Composition is about much more than a set of rules. Composition is about how each photographer uses light, color and contrast. It is about how each photographer sees the world and how each photographer wants to represent this world to his or her audience. In short, composition–when approached from an individual perspective– is about your way of seeing the world. It is about your way of sharing what you see with your audience, with those that will look at, study and admire (or criticize) your work.~Alain Briot
Capturing character is all about portraying subjects as they are – a genuine representation of the person or people. Far removed from the super smooth, heavily processed, angelic faces we see on magazine covers, character portraiture presents subjects in real-life appearance with all their attributes, expressions, nuances and details. Such as the picture below which is a study of characters in contrast: the lines, creases and wrinkles of old age, and the soft, smooth features of youth.
In his article Character Portrait Photography Tips And Techniques, long-time photography instructor Wayne Turner offers some pointers:
1. Treat the subject with dignity
2. Capture the face
4. Add some environment
5. Relax your subject
6. Focus on the hands
7. Black and white
8. Available light
Go over the article of Turner and read his brief explanation on each of the tips. It will just take you a couple of minutes. And may I add, when capturing the face make sure as much as possible to have the eyes clear and in focus. Eyes are expressive and truly are the windows of the soul. You may have noticed in reportorial images of persons whose identity are hidden, that their eyes are blocked off, covered or superimposed with a black rectangle. Eyes reveal much, both the identity and the character. The bottom line, people photography is about capturing personality, emotion and mood. The subject may not be all sunny and smiles, and may not be the most beautiful and photogenic face in the world, but it is incumbent upon the photographer to capture subjects in the most actual, factual and categorical manner. Turner aptly puts it this way: “Character photography is all about capturing the essence of your subject and conveying who they are and what they do.”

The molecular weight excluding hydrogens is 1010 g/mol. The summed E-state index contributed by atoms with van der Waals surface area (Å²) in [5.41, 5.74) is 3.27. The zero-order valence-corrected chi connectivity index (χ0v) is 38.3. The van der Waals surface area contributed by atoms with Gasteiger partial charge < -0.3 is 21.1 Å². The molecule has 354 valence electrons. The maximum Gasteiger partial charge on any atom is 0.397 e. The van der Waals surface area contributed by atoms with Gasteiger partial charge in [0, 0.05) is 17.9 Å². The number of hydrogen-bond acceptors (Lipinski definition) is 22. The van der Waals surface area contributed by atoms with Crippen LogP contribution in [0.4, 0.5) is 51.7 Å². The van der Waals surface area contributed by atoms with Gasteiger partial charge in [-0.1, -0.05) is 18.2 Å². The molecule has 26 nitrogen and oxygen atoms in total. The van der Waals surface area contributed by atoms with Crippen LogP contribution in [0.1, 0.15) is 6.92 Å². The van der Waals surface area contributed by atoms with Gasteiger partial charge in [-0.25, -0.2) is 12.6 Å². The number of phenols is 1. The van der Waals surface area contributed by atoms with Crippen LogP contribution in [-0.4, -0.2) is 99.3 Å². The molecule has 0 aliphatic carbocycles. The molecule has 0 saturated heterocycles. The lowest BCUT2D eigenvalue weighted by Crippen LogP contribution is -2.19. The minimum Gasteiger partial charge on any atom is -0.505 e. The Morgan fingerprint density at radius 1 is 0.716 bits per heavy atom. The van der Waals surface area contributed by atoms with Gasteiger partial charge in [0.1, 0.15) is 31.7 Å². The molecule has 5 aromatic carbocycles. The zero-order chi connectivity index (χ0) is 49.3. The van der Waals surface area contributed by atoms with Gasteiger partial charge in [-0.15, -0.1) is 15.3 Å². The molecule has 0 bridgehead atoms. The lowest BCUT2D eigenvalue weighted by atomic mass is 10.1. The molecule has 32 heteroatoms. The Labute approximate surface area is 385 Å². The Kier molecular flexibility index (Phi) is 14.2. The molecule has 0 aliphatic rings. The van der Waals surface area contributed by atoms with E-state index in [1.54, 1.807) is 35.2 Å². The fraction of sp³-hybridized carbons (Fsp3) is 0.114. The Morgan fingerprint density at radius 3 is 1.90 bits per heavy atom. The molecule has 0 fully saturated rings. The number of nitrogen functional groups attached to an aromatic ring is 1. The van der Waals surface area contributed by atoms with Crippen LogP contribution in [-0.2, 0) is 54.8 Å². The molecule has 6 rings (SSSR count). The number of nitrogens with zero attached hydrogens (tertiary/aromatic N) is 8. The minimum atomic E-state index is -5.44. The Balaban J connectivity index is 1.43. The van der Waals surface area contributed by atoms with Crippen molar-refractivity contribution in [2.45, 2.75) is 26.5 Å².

Simplicity is all about presenting simple images – uncluttered, plain and downright, well, basic – lines, colors, shapes. Because as we’ve learned and presented in over 300 posts in this blog, photography is the art of simplification, elimination, cropping and focusing on the subject. It is all about presenting the point of interest in the most lucid and spot-on manner. Granted that the photographer sometimes use artistic license in his work, it shouldn’t however deprive him of presenting his pictures in the most understandable way – clear, precise and clarified. It should never be the photographer’s intention to present to viewers something they could hardly grasp or comprehend. Unless its abstract or a mish-mash of incomprehensible obscurity. Then maybe its art, not photography. In our photographic milieu we try to present things as clearly and plainly as possible even with some tinge of artistic license. We are allowed that. Anyway its always the photographer’s vision. One photographic technique we have learned is that we may not necessarily present our subject as a whole. We can use creative and selective focus, or crop out edges or recompose, always keeping in mind the art of simplicity and the technique of giving emphasis on our subject.